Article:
US slaps sanctions on China firms in painkiller crackdown

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The United States on Wednesday imposed sanctions on Chinese painkiller makers, vowing to step up action over the addiction epidemic that kills hundreds of Americans daily.

The sanctions came under a new executive order by President Joe Biden that makes it easier for the United States to target foreign drug traffickers.

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The actions “will help disrupt the global supply chain and the financial networks that enable synthetic opioids and precursor chemicals to reach the United States,” Secretary of State Antony Blinken said in a statement.

The Treasury Department said it was imposing sanctions on four Chinese chemical companies and one individual, Chuen Fat Yip.

The United States said it was offering up to $5 million for the arrest of Chuen, calling him “one of the largest, if not the largest, producer of anabolic steroids in the world.”

Chuen and his company, Wuhan Yuancheng Gongchuang Technology Co. Ltd, operate out of China and Hong Kong and use cryptocurrencies such as bitcoin in international shipments of fentanyl, steroids and drug compounds, the Treasury said.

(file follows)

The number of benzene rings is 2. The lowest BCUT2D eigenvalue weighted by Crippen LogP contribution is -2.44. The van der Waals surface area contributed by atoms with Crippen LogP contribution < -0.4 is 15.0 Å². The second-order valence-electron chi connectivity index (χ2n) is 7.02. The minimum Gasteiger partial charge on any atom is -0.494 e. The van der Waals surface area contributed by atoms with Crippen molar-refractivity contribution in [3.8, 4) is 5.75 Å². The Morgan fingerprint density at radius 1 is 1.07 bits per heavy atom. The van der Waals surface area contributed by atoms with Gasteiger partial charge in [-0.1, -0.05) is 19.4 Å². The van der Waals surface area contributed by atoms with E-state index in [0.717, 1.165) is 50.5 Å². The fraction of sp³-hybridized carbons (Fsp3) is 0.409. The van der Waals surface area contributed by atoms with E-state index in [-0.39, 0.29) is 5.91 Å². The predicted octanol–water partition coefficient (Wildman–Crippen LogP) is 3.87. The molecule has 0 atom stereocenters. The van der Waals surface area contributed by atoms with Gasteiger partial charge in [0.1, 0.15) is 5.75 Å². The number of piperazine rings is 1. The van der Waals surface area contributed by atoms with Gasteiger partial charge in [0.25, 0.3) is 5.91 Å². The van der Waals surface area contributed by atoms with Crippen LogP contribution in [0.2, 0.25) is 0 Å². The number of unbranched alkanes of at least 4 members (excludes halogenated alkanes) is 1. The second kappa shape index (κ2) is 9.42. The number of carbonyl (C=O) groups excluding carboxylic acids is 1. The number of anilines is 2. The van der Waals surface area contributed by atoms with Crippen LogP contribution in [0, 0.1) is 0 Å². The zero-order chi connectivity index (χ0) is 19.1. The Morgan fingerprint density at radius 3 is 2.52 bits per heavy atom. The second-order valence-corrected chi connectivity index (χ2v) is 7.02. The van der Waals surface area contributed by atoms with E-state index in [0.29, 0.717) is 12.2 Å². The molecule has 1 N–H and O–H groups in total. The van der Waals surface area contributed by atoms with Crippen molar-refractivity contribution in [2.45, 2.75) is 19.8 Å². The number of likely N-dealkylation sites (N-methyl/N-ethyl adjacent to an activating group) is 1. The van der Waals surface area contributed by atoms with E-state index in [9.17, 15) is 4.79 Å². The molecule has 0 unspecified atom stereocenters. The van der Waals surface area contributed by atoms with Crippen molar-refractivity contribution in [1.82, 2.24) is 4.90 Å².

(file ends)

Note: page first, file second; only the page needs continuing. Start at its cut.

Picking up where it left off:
“I think it’s very simple that a lot of the precursors to synthetic opioids originate in China,” a Biden administration official said.

“And it was important for us to send a signal on that front.”

The Treasury Department also imposed sanctions on two criminal drug groups in Mexico and one in Brazil.

The sanctions will block any assets in the United States that the groups or Chuen may have and criminalize transactions from the United States.

A record of more than 100,000 Americans died in the year through April from overdoses of painkillers, an epidemic initially blamed on how drug companies eagerly promoted their use, and how readily available they became to people in despair.

Painkiller addiction has spiked more recently due to a proliferation of fake drugs, often smuggled in from overseas, that can be bought online.

The executive order allows the United States to target foreign drug makers directly rather than focusing on cartels or other criminal groups, historically the focus of US efforts.

Biden also established the US Council on Transnational Organized Crime, which will coordinate among departments to combat transnational crime.

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